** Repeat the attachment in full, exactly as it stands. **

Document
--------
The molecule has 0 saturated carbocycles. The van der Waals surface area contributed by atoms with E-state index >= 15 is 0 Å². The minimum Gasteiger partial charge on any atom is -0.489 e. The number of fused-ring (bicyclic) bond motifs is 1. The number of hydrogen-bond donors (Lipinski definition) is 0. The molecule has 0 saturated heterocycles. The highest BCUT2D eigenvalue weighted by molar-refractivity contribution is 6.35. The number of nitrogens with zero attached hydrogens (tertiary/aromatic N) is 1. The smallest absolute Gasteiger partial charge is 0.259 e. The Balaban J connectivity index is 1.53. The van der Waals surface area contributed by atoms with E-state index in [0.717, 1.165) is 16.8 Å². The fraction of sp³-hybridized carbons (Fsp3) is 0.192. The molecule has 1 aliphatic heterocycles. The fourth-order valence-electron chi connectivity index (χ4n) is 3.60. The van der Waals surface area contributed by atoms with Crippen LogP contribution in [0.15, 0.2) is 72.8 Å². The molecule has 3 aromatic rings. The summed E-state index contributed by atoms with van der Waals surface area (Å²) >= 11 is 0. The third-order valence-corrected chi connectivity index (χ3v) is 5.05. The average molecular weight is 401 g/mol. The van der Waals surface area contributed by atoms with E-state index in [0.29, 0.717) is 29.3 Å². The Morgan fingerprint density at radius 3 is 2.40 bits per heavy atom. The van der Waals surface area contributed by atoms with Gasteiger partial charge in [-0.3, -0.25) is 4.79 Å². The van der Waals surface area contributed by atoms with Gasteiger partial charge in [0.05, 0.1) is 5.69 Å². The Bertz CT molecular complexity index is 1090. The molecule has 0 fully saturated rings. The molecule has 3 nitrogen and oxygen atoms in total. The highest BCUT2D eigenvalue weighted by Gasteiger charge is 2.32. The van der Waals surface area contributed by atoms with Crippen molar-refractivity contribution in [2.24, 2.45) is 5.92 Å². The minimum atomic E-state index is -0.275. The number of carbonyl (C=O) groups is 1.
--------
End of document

The molecule has 0 saturated carbocycles. The van der Waals surface area contributed by atoms with E-state index >= 15 is 0 Å². The minimum Gasteiger partial charge on any atom is -0.489 e. The number of fused-ring (bicyclic) bond motifs is 1. The number of hydrogen-bond donors (Lipinski definition) is 0. The molecule has 0 saturated heterocycles. The highest BCUT2D eigenvalue weighted by molar-refractivity contribution is 6.35. The number of nitrogens with zero attached hydrogens (tertiary/aromatic N) is 1. The smallest absolute Gasteiger partial charge is 0.259 e. The Balaban J connectivity index is 1.53. The van der Waals surface area contributed by atoms with E-state index in [0.717, 1.165) is 16.8 Å². The fraction of sp³-hybridized carbons (Fsp3) is 0.192. The molecule has 1 aliphatic heterocycles. The fourth-order valence-electron chi connectivity index (χ4n) is 3.60. The van der Waals surface area contributed by atoms with Crippen LogP contribution in [0.15, 0.2) is 72.8 Å². The molecule has 3 aromatic rings. The summed E-state index contributed by atoms with van der Waals surface area (Å²) >= 11 is 0. The third-order valence-corrected chi connectivity index (χ3v) is 5.05. The average molecular weight is 401 g/mol. The van der Waals surface area contributed by atoms with E-state index in [0.29, 0.717) is 29.3 Å². The Morgan fingerprint density at radius 3 is 2.40 bits per heavy atom. The van der Waals surface area contributed by atoms with Gasteiger partial charge in [-0.3, -0.25) is 4.79 Å². The van der Waals surface area contributed by atoms with Gasteiger partial charge in [0.05, 0.1) is 5.69 Å². The Bertz CT molecular complexity index is 1090. The molecule has 0 fully saturated rings. The molecule has 3 nitrogen and oxygen atoms in total. The highest BCUT2D eigenvalue weighted by Gasteiger charge is 2.32. The van der Waals surface area contributed by atoms with Crippen molar-refractivity contribution in [2.24, 2.45) is 5.92 Å². The minimum atomic E-state index is -0.275. The number of carbonyl (C=O) groups is 1.